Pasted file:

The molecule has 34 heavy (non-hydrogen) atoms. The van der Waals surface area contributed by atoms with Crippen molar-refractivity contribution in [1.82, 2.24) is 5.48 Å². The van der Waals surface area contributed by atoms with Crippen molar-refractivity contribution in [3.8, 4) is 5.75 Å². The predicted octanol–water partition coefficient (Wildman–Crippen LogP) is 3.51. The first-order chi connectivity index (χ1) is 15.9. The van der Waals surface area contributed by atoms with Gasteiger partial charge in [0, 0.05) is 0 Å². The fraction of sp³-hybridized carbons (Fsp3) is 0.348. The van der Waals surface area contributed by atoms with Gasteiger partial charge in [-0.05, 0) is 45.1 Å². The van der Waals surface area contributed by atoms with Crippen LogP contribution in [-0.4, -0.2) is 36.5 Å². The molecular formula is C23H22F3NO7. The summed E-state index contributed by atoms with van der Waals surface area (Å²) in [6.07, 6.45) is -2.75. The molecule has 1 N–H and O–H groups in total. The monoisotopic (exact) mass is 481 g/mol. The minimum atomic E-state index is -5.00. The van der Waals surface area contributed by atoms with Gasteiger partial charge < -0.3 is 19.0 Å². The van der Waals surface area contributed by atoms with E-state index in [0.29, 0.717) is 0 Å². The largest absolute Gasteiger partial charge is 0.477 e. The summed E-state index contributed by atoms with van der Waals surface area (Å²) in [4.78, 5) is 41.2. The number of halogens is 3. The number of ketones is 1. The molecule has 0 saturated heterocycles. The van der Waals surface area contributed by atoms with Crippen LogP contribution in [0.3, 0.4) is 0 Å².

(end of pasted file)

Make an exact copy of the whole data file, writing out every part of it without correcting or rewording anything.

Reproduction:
The molecule has 34 heavy (non-hydrogen) atoms. The van der Waals surface area contributed by atoms with Crippen molar-refractivity contribution in [1.82, 2.24) is 5.48 Å². The van der Waals surface area contributed by atoms with Crippen molar-refractivity contribution in [3.8, 4) is 5.75 Å². The predicted octanol–water partition coefficient (Wildman–Crippen LogP) is 3.51. The first-order chi connectivity index (χ1) is 15.9. The van der Waals surface area contributed by atoms with Gasteiger partial charge in [0, 0.05) is 0 Å². The fraction of sp³-hybridized carbons (Fsp3) is 0.348. The van der Waals surface area contributed by atoms with Gasteiger partial charge in [-0.05, 0) is 45.1 Å². The van der Waals surface area contributed by atoms with Crippen LogP contribution in [-0.4, -0.2) is 36.5 Å². The molecular formula is C23H22F3NO7. The summed E-state index contributed by atoms with van der Waals surface area (Å²) in [6.07, 6.45) is -2.75. The molecule has 1 N–H and O–H groups in total. The monoisotopic (exact) mass is 481 g/mol. The minimum atomic E-state index is -5.00. The van der Waals surface area contributed by atoms with Gasteiger partial charge < -0.3 is 19.0 Å². The van der Waals surface area contributed by atoms with E-state index in [0.29, 0.717) is 0 Å². The largest absolute Gasteiger partial charge is 0.477 e. The summed E-state index contributed by atoms with van der Waals surface area (Å²) in [4.78, 5) is 41.2. The number of halogens is 3. The number of ketones is 1. The molecule has 0 saturated heterocycles. The van der Waals surface area contributed by atoms with Crippen LogP contribution in [0.3, 0.4) is 0 Å².